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  Oct 10 2018

# Leadership and Management

Lately I read a leadership book talking about two radically different types of managers. The first type drains intelligence, energy and capabilities from the people around them. These managers always want to be the smartest people in the room. They are idea killers, energy thieves and talent assassins. They are trapped in their own intelligence, overpower others and deplete the organization’s capabilities. The second type of managers uses their intelligence to amplify the intelligence and capability of their people. When these managers walk into a room you can almost see light bulbs over people’s heads. Ideas flow and problems get solved. These are the leaders who inspire employees to stretch themselves to deliver results that surpass expectations. I guess we’ve all experienced these two types of managers. What type of manager are you, or do you want to be?

Great leaders are genius makers. Everyone around them gets smarter and skilled. Employees may not all become geniuses in the traditional sense, but these leaders awaken each person’s unique talents and create an atmosphere of innovation, productivity and collective intelligence. These genius makers know that the best utilization of resources at the organizational level requires adopting a new corporate logic: instead of achieving linear growth by adding new resources, they efficiently awaken the capabilities from within each employee and watch personal and organizational growth rise steeply.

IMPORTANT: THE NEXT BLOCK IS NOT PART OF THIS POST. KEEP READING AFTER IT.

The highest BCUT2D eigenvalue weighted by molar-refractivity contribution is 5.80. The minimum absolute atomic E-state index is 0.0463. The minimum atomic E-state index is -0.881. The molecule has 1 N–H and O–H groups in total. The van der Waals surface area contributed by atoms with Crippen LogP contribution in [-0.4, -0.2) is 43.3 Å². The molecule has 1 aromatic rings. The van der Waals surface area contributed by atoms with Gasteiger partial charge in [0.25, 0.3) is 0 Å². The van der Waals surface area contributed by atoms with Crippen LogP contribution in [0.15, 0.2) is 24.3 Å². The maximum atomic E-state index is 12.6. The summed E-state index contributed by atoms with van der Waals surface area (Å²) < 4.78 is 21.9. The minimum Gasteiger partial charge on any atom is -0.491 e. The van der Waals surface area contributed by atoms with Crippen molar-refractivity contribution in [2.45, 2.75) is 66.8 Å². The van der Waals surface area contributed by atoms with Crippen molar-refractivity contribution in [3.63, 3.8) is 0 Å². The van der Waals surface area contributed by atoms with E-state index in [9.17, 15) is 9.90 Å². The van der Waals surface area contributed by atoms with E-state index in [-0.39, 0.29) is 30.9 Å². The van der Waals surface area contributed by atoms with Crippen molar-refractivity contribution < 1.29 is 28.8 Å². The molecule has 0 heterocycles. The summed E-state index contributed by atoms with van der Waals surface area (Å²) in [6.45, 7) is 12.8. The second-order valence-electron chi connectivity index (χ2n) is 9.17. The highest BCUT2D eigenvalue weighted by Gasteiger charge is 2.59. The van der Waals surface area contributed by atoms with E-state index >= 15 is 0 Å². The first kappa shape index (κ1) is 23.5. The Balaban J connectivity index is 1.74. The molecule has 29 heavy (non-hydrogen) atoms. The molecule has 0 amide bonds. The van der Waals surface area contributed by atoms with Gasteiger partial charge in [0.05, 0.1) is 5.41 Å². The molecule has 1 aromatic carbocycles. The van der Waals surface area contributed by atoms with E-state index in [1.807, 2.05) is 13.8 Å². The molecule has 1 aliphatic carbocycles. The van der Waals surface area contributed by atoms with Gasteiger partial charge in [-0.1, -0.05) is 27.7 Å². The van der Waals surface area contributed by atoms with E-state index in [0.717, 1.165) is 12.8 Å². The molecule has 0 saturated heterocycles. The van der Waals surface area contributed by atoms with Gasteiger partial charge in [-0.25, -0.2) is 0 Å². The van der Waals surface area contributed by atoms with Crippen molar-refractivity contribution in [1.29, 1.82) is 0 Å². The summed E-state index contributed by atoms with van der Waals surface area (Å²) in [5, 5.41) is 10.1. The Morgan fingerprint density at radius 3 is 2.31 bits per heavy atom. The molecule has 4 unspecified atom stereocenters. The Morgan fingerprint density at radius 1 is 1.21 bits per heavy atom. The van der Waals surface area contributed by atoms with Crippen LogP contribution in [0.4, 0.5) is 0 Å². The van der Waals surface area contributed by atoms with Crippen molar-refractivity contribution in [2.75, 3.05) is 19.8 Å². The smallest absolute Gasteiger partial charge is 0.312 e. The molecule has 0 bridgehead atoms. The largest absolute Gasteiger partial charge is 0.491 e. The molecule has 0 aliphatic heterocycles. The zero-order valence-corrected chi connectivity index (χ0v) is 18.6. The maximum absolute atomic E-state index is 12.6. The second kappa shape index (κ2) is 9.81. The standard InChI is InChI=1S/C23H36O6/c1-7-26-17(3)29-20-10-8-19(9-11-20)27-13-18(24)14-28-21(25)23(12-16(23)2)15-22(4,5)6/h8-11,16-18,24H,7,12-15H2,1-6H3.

The second type of leaders believe that:

  • Most people in organizations are underutilized.
  • All capabilities can be leveraged with the right kind of leadership.
  • Intelligence and capability can be multiplied without requiring a big investment

As companies are under continuous pressure to manage their costs, leaders who can stimulate the intelligence and capabilities of those around them is more needed than ever. Organizations need leaders who are talent magnets and know how to get the best out of talented people. Interestingly, talented people will love working for a leader who appreciates their true talent, and who will help them nurture and grow their potential and their value in the marketplace.

To be a leader that attracts talents, there are four active practices that together catalyze and sustain this cycle of attraction:

  1. Look for talent everywhere.
  2. Recruit the right fit.
  3. Utilize people at their fullest.
  4. Remove all the obstacles that may hinder talents progress.

Which will you be: A genius? Or a genius maker? The choice matters.

Written by: Charles J. Tawk, Senior Consultant with Meirc

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